Americans can call it Power-Yoga, or any other kind of fancy name, but bear in mind, that you owe it all to Hinduism.

    Also know this, that before Christianity swept over Europe, ancient Europe was actually Hindu. In other words, Hinduism is not entirely alien to the White Man. ( Hitler got it partly right ! )

    Alexander the Greek invaded India, but ended up becoming conquered by Hinduism and Buddhism. Alexander’s Greek Generals took back with them to Europe Hinduism and Buddhism.

    It’s amazing that Americans are ever so willing to attribute pretty much any ancient knowledge to the Chinese. Thus, Americans will gladly announce that they are practising Kung-fu, an ancient Chinese art. But even this is factually incorrect. For even Kung-fu was invented by an ancient Indian monk, who traveled to China, and taught Kung-fu to the peasants of China. The Chinese word “Chen”, and the Japanese equivalent “Zen” are both derived from the Sanskrit word “Dhyan”, which means a combination of concentration and meditation.

    Gautama Buddha was born a Hindu prince, who went on to establish Buddhism.

    From India, Buddhism traveled East to China.

    I am perfectly happy to be thanking those great Americans, the Wright Brothers Orville and Wilbur, every time that I step onto an aircraft to take a flight. So, why can’t Americans similarly be gracious enough to give credit where credit is due, and thank Hinduism every time that they step onto their Yoga-mats ?

  • When you say ‘before Christianity swept over Europe, ancient Europe was actually Hindu’ what are you referring to and where is the evidence? Polytheistic, I will grant; with definite shamanic tendencies, that are shared with the early stirrings that grew into Hinduism for sure – but not Hindu as such. I’d really like a reference on your statement.

    Additionally, we might need to back up and reassess this blanket idea that all modern yoga practitioners take Patanjali as their steadfast guide. I know for me that while the Yoga Sutras are beautiful and interesting in all sorts of ways, primarily the open ended actions that the yamas and niyamas dictate the individual come to naturally instead of proscribing or prohibiting in the manner of the 10 commandments of Christianity, they do not direct my practice in the same way as the Upanishads.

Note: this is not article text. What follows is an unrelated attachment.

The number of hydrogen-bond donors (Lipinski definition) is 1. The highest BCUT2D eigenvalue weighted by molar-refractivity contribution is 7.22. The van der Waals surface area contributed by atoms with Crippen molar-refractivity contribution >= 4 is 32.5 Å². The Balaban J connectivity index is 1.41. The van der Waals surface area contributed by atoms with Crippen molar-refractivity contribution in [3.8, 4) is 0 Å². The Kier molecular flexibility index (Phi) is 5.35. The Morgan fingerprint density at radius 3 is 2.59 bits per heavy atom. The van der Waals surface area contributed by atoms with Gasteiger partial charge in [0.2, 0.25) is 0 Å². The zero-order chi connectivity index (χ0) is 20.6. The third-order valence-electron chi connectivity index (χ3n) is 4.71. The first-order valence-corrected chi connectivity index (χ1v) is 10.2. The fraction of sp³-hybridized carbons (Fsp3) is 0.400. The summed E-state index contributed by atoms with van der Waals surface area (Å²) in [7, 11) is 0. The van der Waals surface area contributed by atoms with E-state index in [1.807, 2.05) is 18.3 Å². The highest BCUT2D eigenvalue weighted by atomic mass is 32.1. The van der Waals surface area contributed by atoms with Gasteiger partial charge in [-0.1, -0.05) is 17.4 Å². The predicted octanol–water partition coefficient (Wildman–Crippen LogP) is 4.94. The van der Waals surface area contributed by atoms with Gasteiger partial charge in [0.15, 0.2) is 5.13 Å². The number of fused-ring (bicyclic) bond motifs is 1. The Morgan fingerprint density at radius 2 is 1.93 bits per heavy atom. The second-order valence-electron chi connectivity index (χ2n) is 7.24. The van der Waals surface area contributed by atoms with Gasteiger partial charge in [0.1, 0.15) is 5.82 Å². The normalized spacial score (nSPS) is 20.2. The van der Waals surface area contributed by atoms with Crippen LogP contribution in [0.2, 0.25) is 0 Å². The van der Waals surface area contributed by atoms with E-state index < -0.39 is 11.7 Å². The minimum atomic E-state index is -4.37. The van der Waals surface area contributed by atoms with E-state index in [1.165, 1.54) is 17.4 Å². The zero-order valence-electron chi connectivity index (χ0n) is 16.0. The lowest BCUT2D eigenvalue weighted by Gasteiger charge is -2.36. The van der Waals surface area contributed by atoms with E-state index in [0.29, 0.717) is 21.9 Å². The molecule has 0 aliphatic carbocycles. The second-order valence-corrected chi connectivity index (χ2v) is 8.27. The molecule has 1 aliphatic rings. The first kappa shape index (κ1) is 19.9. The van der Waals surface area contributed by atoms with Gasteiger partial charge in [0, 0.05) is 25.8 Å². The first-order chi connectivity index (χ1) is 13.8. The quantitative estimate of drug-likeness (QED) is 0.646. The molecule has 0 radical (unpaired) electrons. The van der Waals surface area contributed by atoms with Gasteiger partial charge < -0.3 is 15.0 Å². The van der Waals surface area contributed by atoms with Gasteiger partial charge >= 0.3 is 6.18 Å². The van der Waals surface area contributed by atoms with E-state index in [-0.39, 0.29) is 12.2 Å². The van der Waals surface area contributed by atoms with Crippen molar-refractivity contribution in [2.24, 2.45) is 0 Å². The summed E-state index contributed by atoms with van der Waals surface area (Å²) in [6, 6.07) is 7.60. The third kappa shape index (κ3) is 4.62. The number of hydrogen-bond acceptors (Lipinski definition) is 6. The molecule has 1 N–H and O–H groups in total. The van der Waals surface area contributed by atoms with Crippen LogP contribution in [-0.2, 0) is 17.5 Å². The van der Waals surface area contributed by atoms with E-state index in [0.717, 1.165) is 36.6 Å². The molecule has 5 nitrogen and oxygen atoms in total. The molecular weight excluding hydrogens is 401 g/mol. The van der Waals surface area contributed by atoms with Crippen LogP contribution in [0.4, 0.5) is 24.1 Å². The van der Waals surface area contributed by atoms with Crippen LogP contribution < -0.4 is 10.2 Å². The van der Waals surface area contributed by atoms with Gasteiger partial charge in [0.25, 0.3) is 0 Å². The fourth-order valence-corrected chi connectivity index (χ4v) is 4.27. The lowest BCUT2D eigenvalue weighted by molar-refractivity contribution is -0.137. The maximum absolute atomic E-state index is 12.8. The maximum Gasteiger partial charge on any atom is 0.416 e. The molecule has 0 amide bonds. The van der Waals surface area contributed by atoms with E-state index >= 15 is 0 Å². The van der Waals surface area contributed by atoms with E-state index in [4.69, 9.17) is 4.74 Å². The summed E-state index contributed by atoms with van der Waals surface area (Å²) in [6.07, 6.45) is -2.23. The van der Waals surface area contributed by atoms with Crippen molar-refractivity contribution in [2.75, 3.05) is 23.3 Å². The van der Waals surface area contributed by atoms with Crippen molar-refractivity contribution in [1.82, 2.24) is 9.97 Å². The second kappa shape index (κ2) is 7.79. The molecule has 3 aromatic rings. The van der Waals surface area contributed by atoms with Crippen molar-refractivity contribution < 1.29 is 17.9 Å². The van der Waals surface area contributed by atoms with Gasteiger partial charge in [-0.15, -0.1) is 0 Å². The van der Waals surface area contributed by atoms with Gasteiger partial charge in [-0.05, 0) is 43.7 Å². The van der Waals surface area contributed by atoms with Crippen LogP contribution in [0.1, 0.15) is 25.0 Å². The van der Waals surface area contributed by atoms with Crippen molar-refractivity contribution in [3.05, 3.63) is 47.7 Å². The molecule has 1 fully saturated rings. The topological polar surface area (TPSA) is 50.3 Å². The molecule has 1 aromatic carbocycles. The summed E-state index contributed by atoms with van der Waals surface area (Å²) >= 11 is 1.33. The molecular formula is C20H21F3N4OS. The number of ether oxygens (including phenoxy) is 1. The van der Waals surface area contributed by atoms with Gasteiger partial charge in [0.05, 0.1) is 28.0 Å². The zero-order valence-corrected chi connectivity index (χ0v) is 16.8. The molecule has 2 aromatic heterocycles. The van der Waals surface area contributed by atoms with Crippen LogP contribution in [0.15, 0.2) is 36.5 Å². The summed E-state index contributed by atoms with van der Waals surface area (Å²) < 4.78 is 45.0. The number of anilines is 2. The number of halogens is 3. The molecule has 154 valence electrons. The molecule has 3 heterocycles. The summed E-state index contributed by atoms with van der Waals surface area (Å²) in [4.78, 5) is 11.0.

• however old yoga is, whenever it is it began to be recorded, no matter the thousands of years involved – whatever was observed & experienced, was / is an observation & experience of what already existed – observe any child of two playing, any kitten doing the same – whatever yoga is or was or will be, predated the first person, existed in the first person, and, by virtue of god being in all of us, came within us the moment we were born – the knowledge within us predates anything written

    now, to add my predominately western take : the above is an as if opinion based on what i know & believe at this point in time; i don’t blame myself for knowing more, or less, than i do, but continue to learn as i go ;-) namaste, con dios, god be with you